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searing temperature

DavidDavid Posts: 97
edited 10:52AM in EggHead Forum
How do you get your eggs up to the high temperature that some people claim - like 700 degrees. The highest I can get mine is about 450 degrees. I use lump charcoal and follow the standard egg lighting directions. Thanks.


  • Mr BeerMr Beer Posts: 121
    Basically you need a lot of air flow to get the high temps. Larger pieces of lump will work better than smaller ones. Make sure that you have most of the ash out of the old lump that you are reusing. Keep some ash down below, about 1/2 inch thick seems to work well. Add fresh lump to the old lump.[p]A problem that I have had which caused me to not be able to obtain temps higher than 450 was wet lump. It didn't look wet, it didn't feel wet and it would light up just fine - just could not get high temps. Switched to a different bag of lump and problem went away. Now I store my open bag lump in a sealable rubbermaid trash can and have not had a problem. I guess lump has an affinity for humidity.[p]You will also find that different types of lump will allow you to get higher temps. Sugar maple seems to get a lot hotter in my egg than oak.[p]Beers,[p]Mr Beer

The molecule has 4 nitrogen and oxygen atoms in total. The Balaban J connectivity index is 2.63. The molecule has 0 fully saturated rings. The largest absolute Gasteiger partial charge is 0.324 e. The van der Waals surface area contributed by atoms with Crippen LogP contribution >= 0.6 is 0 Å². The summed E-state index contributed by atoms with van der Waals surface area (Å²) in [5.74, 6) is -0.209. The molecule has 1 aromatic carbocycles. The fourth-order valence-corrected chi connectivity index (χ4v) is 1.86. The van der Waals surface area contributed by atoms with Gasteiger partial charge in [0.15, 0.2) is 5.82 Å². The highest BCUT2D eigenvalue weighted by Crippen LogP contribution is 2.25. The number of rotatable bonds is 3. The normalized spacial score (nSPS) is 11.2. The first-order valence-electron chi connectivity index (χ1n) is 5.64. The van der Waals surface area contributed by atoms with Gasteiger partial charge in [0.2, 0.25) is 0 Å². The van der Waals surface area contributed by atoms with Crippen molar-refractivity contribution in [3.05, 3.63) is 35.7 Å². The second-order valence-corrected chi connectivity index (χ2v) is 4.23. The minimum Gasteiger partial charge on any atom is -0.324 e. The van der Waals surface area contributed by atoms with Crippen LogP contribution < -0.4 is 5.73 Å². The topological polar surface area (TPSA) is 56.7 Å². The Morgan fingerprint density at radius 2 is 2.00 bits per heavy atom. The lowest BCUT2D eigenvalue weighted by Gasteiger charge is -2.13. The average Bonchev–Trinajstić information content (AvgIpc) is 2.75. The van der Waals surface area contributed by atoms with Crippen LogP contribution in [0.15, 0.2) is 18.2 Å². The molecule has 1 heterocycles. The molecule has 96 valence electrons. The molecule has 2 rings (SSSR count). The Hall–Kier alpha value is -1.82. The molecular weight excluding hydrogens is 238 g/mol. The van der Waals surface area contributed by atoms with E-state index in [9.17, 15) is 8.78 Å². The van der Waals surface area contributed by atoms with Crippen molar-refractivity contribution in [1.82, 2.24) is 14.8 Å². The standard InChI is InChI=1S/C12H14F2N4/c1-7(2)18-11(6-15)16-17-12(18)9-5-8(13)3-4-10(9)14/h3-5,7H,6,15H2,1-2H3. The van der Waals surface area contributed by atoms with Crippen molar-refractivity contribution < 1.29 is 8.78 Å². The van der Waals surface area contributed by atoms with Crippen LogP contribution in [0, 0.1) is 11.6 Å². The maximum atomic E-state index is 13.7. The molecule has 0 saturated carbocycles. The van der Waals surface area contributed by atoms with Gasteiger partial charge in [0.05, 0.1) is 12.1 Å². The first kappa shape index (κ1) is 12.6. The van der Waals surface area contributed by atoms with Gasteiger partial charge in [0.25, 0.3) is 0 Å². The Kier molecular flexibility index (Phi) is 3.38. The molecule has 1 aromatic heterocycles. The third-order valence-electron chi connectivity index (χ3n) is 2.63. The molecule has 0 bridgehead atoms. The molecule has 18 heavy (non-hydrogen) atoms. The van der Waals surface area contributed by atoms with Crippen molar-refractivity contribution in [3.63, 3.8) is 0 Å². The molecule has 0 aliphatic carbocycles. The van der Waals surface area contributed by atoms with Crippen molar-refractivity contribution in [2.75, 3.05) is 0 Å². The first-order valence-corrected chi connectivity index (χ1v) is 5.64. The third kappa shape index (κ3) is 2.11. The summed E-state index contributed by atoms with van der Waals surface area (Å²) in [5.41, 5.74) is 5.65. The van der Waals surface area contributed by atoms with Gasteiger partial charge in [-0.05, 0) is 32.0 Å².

• David, have you done the usual such as checking alignment of your fire box opening with the bottom vent? How about calibrating your dome thermometer...done that? Are you perhaps being impatient? Each size BGE takes a different time to get to nuke temps. Last night my small got to 700° in about 25 minutes un-intended. Once the fire gets established in the bowel of your egg the temp esculates rapidly.

  • ShelbyShelby Posts: 803
    Also, make sure when you are loading up on fresh, larger pieces of lump that you fill the fire box. You won't get there on just a little bit of lump.
    If you're intending on searing some steaks, the cook won't last long and the bulk of the lump will be reused so it's not like you're going to waste a bunch for one cook.

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